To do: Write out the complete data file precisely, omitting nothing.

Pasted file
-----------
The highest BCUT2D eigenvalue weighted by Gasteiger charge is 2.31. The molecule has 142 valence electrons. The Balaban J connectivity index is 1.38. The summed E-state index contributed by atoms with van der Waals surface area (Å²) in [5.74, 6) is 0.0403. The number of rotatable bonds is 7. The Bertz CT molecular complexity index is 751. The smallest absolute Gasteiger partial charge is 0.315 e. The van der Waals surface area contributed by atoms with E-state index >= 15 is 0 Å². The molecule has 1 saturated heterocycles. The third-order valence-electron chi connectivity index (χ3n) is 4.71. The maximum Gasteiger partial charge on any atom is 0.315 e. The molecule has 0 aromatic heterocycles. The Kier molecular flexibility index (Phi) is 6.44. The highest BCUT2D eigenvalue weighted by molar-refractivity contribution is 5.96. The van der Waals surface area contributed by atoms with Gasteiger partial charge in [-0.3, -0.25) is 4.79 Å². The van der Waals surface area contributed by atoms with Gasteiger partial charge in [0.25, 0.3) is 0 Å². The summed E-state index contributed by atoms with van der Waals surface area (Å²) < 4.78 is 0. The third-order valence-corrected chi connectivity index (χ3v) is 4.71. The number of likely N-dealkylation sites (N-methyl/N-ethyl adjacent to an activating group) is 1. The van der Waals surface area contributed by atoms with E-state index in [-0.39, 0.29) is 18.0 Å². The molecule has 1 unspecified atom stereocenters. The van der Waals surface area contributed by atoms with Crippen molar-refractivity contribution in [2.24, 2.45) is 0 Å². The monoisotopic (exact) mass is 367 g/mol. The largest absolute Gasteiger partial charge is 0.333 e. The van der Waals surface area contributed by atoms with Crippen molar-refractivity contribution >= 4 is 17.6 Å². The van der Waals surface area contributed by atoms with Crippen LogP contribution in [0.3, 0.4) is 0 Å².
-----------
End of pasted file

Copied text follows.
The highest BCUT2D eigenvalue weighted by Gasteiger charge is 2.31. The molecule has 142 valence electrons. The Balaban J connectivity index is 1.38. The summed E-state index contributed by atoms with van der Waals surface area (Å²) in [5.74, 6) is 0.0403. The number of rotatable bonds is 7. The Bertz CT molecular complexity index is 751. The smallest absolute Gasteiger partial charge is 0.315 e. The van der Waals surface area contributed by atoms with E-state index >= 15 is 0 Å². The molecule has 1 saturated heterocycles. The third-order valence-electron chi connectivity index (χ3n) is 4.71. The maximum Gasteiger partial charge on any atom is 0.315 e. The molecule has 0 aromatic heterocycles. The Kier molecular flexibility index (Phi) is 6.44. The highest BCUT2D eigenvalue weighted by molar-refractivity contribution is 5.96. The van der Waals surface area contributed by atoms with Gasteiger partial charge in [-0.3, -0.25) is 4.79 Å². The van der Waals surface area contributed by atoms with Gasteiger partial charge in [0.25, 0.3) is 0 Å². The summed E-state index contributed by atoms with van der Waals surface area (Å²) < 4.78 is 0. The third-order valence-corrected chi connectivity index (χ3v) is 4.71. The number of likely N-dealkylation sites (N-methyl/N-ethyl adjacent to an activating group) is 1. The van der Waals surface area contributed by atoms with E-state index in [-0.39, 0.29) is 18.0 Å². The molecule has 1 unspecified atom stereocenters. The van der Waals surface area contributed by atoms with Crippen molar-refractivity contribution in [2.24, 2.45) is 0 Å². The monoisotopic (exact) mass is 367 g/mol. The largest absolute Gasteiger partial charge is 0.333 e. The van der Waals surface area contributed by atoms with Crippen molar-refractivity contribution >= 4 is 17.6 Å². The van der Waals surface area contributed by atoms with Crippen LogP contribution in [0.3, 0.4) is 0 Å².